I. At our dad’s funeral

A woman I don’t remember
says she knew me when I was
“this high,” slices the air
at her thighs with a flat hand.

She touches my hair,
notes my father’s was
the same shade of yellow.
She tells me my father lives

through my hair, through me.
She says nothing to my brother,
who knew our father
better than I did, longer,

maybe even loved him more,
but whose hair isn’t like our dad’s.

II. When asked if he’s my real brother

I think of what’s thicker than blood—
love, sure, but mostly
our ability to unnerve each other
with a look, the girlfriends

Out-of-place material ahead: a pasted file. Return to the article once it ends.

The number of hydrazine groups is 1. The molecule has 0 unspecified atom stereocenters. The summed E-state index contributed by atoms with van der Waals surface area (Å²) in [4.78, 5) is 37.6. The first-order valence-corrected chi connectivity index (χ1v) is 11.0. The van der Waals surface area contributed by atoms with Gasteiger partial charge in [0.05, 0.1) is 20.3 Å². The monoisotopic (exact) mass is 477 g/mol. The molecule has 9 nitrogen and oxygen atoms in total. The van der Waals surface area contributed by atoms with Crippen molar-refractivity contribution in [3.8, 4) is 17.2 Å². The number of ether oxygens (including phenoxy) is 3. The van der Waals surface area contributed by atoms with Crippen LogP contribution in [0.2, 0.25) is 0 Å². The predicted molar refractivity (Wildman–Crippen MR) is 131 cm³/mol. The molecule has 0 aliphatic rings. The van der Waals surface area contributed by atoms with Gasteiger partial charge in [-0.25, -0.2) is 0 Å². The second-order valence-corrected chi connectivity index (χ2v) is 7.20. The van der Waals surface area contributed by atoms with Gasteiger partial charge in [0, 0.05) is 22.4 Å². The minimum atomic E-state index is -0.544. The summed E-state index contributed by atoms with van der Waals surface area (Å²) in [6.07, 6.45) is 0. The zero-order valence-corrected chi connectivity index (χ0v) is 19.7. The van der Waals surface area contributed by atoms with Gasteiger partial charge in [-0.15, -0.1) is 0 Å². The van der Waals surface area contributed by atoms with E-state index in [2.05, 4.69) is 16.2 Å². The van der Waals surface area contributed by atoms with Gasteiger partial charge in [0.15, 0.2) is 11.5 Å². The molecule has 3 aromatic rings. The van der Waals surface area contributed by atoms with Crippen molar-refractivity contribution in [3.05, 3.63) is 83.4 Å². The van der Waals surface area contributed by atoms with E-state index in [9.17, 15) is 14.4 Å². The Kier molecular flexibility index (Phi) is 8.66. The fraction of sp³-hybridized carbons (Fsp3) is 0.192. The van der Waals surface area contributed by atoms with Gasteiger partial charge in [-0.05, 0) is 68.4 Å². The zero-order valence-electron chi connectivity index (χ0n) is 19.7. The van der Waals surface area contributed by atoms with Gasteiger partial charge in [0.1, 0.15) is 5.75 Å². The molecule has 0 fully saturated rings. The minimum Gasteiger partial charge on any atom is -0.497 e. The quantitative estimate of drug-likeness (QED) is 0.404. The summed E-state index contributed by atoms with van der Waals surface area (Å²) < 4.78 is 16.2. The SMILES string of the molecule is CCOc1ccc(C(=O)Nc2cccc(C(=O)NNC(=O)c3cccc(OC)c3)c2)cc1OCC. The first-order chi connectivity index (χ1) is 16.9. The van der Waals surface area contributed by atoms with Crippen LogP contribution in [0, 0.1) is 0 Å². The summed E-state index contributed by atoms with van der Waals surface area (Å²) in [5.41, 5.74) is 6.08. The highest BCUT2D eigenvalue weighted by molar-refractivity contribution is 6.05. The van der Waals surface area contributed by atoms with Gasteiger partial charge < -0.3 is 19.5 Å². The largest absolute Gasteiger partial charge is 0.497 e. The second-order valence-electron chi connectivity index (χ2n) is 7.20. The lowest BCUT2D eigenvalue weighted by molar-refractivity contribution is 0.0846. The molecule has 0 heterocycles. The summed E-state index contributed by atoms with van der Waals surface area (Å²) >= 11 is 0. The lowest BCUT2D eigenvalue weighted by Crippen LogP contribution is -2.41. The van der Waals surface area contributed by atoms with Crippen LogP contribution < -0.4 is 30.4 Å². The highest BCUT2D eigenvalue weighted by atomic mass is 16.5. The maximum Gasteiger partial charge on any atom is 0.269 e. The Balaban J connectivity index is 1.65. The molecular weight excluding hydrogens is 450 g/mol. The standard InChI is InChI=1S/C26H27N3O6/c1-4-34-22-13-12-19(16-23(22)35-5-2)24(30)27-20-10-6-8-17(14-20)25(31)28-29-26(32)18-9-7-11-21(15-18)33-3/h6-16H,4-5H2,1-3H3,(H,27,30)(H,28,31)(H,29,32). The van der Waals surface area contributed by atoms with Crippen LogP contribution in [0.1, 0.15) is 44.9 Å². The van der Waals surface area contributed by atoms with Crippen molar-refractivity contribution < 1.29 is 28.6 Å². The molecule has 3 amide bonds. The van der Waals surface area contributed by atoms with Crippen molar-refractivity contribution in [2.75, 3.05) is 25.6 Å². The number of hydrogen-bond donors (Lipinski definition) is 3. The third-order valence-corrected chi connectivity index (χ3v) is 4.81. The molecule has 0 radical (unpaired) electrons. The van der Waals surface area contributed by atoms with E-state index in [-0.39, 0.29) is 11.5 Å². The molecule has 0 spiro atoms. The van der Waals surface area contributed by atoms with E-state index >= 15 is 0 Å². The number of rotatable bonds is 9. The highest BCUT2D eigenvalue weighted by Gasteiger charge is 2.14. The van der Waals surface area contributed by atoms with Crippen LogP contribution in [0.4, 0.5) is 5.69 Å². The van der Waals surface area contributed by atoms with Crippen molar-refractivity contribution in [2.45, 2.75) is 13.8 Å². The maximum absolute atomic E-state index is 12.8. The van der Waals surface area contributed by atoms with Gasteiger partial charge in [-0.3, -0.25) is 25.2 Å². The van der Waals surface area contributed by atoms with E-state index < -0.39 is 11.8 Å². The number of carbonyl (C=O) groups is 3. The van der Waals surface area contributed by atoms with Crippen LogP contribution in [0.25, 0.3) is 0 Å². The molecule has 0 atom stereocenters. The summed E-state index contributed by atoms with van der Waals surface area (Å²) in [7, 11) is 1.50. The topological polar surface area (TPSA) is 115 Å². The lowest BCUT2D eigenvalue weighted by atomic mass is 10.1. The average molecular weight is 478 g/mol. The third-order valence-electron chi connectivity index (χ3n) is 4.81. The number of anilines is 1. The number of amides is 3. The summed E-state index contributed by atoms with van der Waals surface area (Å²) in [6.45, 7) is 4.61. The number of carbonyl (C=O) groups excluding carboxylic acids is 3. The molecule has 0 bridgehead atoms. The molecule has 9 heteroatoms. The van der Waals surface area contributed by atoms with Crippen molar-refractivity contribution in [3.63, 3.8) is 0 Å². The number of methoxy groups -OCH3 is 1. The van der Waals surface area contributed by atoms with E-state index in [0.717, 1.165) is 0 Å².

he doesn’t tell me about
anymore, the money I won’t get back.
How my first lie was to him. How he
kicked my husband out for gloating
when Pujols left the Cards. How his
unsteady walk felt through
our linked arms
as he walked me down the aisle.

This is a reprint of work originally published in While the Kettle’s On.

Melissa Fite Johnson’s poetry has appeared in such publications as I-70 Review, The New Verse News, The Invisible Bear, and Inscape. Her first collection, While the Kettle’s On (Little Balkans Press, 2015), won the Nelson Poetry Book Award. Melissa and her husband live in Kansas, where she teaches English. Her website:

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